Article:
oversight

Charter School Owners Sentenced for Defrauding School to Pay for Lavish Lifestyle. Minneapolis, MN, May 24, 2006

Published by the Department of Education, Office of Inspector General on 2006-05-24.

Below is a raw (and likely hideous) rendition of the original report.

OIG Investigative Reports, Charter School Owners Sentenced for Defrauding School to Pay for Lavish Lifestyle
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Investigative Report
FOR IMMEDIATE RELEASE:
May 24, 2006
U.S. Department of Justice
United States Attorney
District of Minnesota
Rachel K. Paulose, United States Attorney
(612) 664-5600
Jeanne F. Cooney, Director of External Relations
(612) 664-5600
Charter School Owners Sentenced for Defrauding School to
Pay for Lavish Lifestyle.
MINNEAPOLIS — The former owners of one of the first charter schools in Minnesota
were sentenced today in United States District Court for defrauding the school
to help subsidize an extravagant lifestyle. William Pierce, age 46, was sentenced
to 37 months in federal prison and three years of supervised release. His wife,
Shirley Pierce, also 46 years of age, was sentenced to 30 months in prison and
three years of supervised release. In addition, Judge Michael J. Davis ordered
the couple to pay $489,239.65 in restitution to the Minnesota Department of
Education, which, along with the federal government, funded the school.
William and Shirley Pierce, both of Minneapolis, once owned and operated the
now-defunct Right Step Academy, a not-for-profit school founded in 1993. In
2000, the St. Paul School Board refused to renew Right Step's charter after
an audit disclosed that under the Pierces' leadership, Right Step engaged in
financial mismanagement, provided students an inadequate education, and provided
unsafe transportation and facilities. Right Step, a publicly funded, tuition-free
school created to offer a highly structured, discipline-based alternative education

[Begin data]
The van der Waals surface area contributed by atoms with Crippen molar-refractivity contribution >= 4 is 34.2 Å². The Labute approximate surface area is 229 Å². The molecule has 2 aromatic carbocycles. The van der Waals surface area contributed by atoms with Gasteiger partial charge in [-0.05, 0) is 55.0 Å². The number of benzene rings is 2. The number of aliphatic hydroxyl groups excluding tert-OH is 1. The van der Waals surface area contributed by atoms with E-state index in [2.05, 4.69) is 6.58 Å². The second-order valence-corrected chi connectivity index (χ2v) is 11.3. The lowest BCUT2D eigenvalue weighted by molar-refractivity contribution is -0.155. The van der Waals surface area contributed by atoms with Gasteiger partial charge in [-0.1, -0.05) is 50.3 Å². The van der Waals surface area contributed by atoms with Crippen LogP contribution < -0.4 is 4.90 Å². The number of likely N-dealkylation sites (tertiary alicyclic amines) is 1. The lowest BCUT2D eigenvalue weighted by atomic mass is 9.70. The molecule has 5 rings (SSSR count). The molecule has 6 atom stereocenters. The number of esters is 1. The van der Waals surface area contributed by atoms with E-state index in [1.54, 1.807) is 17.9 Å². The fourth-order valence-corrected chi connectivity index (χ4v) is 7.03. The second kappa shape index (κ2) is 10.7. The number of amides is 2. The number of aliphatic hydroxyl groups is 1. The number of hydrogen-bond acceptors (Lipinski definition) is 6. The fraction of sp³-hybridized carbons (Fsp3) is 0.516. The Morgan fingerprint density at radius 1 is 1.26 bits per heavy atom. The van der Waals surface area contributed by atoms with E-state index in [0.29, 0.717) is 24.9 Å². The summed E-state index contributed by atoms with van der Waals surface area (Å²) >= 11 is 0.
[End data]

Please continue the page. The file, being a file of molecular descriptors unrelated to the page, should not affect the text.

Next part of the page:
to at-risk youth, soon closed.
Following a fifteen-day trial in October of 2005, a jury convicted William
and Shirley Pierce of all charges listed in the thirteen-count indictment filed
against them. Those charges included one count of conspiracy, three counts of
filing false tax returns, four counts of mail fraud, and five counts of wire
fraud.
At trial, the government presented evidence that the Pierces conspired to commit
fraud in 1997 when they jointly formed a company known as Right Group, which
they represented to the board of directors at the Right Step school as wholly
owned by Shirley Pierce. Ms. Pierce then proposed to Right Step that Right Group
handle the school's accounting, payroll, and human resource duties. During negotiations,
William Pierce, Right Step's president and board director, failed to disclose
to the other board members or employees the full extent of his interest in Right
Group. Ultimately, William Pierce caused Right Step to enter into a contract
with Right Group.
Over the next four years, the Pierces repeatedly billed the Right Step school
excessive amounts for services allegedly rendered by Right Group. The court
estimates those over-charges at $357,652.65. Moreover, the Pierces diverted
for personal use payments made by Right Step to Right Group and, on occasion,
took money directly from both Right Step and Right Group. Trial evidence revealed,
for example, that William Pierce, a former U.S. Army maintenance worker, paid
himself $51,855.54 in excessive compensation between 1998 and 2000 for his role
as Right Step's executive director. William Pierce also caused Right Step to
issue a check to Right Group in the amount of $12,549.35 for company start-up